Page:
© 2022 WEAA
background_fid (2).jpg
Your Source for Cool Jazz and More THE VOICE OF THE COMMUNITY
Play Live Radio
Next Up:
0:00
0:00
Available On Air Stations
We Need Your Support! Please make a donation today to keep this community resource on the air. Donate today!

In the Media: City Council Plans Hearing on Surveillance Program; New Director at Lewis Museum

203406086_ab161a97e0_o.jpg

A digest of Baltimore news from local sources.

From the Baltimore Sun: Baltimore City council plans hearing on undisclosed police surveillance plane program

"The City Council plans to summon Baltimore police to explain why the department did not disclose that it was using a private company to fly surveillance missions and to collect and store footage of wide swaths of the city.

"Demands for a hearing come as the billionaire Texas philanthropists bankrolling the surveillance program revealed that they have given the initiative $360,000 through two charities — three times more than previously disclosed by the Baltimore Community Foundation, which passed through the initial November gift of $120,000 from Laura and John Arnold.

"A separate charity, the Police Foundation in Washington, handled an additional $240,000 gift from the Houston couple in April. That group said it will produce an evaluation of the program by the end of next month.

"Also on Thursday, the Baltimore Community Foundation said it will improve its scrutiny of donations to two Baltimore Police Department funds maintained by the foundation.

"The Arnolds' initial gift was earmarked for Persistent Surveillance Systems, the company conducting the flights, but top officials at the Community Foundation said they did not realize the money would be used for a secret program. The money came with a notation that it was for the Police Department 'to purchase community support program wide area imagery system surveillance for city of Baltimore for Jan. 2016.'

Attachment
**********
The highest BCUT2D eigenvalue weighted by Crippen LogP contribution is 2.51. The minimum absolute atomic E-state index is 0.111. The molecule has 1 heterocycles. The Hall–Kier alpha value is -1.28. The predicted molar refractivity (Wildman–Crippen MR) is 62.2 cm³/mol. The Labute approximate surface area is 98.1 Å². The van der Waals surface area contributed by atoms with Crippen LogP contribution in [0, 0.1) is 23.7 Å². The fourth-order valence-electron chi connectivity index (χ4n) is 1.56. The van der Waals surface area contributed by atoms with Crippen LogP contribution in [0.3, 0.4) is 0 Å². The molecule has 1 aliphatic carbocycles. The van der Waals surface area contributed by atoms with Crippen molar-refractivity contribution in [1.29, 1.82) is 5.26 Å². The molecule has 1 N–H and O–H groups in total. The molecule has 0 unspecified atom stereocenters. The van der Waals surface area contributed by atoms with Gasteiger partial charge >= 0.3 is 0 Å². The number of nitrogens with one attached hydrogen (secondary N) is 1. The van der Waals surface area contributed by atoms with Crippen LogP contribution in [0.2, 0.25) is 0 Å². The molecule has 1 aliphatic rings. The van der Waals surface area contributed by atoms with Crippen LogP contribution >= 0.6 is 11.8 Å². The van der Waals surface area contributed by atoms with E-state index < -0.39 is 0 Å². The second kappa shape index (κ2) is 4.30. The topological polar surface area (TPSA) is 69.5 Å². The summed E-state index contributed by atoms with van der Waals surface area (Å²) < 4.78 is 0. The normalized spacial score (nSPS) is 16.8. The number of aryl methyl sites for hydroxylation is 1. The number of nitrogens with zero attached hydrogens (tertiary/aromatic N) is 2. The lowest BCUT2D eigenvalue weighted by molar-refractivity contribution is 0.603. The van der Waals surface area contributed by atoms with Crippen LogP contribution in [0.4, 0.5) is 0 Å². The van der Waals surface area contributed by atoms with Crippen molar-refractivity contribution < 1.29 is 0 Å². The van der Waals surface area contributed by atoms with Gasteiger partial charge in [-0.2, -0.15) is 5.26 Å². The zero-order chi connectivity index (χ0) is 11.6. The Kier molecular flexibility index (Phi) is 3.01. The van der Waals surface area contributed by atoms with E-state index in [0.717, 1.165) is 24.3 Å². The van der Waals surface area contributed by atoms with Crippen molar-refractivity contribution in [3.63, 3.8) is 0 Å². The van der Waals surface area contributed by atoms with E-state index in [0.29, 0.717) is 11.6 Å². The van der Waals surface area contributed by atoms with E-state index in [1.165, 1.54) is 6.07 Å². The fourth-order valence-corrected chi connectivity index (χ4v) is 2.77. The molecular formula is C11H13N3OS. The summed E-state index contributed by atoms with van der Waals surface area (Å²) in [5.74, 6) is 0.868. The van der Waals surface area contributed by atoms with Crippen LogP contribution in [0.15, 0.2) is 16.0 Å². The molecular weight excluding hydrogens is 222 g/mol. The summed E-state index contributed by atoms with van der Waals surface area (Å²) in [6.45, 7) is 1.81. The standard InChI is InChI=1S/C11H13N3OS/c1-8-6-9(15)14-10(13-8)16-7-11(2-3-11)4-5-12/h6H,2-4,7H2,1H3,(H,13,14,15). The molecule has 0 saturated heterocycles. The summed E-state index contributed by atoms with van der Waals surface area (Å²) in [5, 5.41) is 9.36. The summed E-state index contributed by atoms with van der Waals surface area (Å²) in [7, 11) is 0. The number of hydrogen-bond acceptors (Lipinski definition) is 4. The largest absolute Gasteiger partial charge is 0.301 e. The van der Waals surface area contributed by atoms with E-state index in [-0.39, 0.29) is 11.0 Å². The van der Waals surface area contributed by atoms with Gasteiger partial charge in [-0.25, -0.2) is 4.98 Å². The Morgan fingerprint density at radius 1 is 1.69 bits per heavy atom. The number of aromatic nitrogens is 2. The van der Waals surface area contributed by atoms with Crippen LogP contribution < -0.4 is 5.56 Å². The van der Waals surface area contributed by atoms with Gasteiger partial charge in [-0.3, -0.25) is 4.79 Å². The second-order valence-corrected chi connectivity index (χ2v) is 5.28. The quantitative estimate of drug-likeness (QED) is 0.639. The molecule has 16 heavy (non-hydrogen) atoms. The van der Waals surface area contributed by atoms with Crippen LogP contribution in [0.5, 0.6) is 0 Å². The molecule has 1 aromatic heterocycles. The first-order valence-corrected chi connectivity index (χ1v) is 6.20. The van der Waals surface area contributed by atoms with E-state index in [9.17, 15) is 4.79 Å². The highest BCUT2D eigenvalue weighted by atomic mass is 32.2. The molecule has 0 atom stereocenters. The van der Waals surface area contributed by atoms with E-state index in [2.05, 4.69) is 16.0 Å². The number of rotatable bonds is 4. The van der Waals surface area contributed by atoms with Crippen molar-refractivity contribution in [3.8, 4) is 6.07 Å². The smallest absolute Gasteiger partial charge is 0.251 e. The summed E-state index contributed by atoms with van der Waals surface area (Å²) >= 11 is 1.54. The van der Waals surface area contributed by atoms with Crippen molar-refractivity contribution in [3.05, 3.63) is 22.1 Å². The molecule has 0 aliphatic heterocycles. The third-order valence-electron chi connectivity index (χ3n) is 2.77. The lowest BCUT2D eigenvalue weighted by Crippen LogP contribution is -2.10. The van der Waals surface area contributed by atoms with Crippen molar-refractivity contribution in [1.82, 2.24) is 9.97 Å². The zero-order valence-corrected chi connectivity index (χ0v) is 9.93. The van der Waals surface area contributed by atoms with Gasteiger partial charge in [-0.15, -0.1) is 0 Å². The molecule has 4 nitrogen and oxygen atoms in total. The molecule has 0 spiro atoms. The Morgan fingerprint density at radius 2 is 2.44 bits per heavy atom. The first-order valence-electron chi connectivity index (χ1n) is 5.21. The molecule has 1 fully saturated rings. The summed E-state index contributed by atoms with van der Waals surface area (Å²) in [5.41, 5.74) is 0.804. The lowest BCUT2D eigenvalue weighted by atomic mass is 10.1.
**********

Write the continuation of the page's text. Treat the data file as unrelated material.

"'We need to engage in further scrutiny,' said Thomas E. Wilcox, president of the Baltimore Community Foundation, who said officials did not see 'any red flags.'

"'The surprise we all had about what turned out to be a secret surveillance — it came as a surprise to us, and we're sorry about that,' Wilcox said.

"The obscurity of the effort has rankled elected officials.

"City Council President Bernard C. 'Jack' Young, Public Safety Committee Chairman Warren Branch and Vice Chairman Brandon M. Scott will hold a hearing on the matter 'as soon as possible,' said Lester Davis, a spokesman for Young.

"The council members say they are not necessarily opposed to the surveillance operation, which has the potential to help document wrongdoing from gun crimes to police misconduct. But they say such monitoring of the public's movements should be discussed by citizens first."

Full Article at the Baltimore Sun

From the Baltimore Sun: Lewis Museum names new executive director, Wanda Draper

"Wanda Q. Draper will join the Reginald F. Lewis Museum of Maryland African American History and Culture as the insitution's new executive director next month.

"Draper is currently WBAL-TV 11's director of programming and public affairs, and she will take on her new role Sept. 28. She replaces A. 'Skipp' Sanders, who retired in January.

"As one of the museum's original board members, Draper co-chaired the museum's opening in 2005, and subsequently served as co-chair of the board's marketing and public relations committee for 10 years, according to a news release.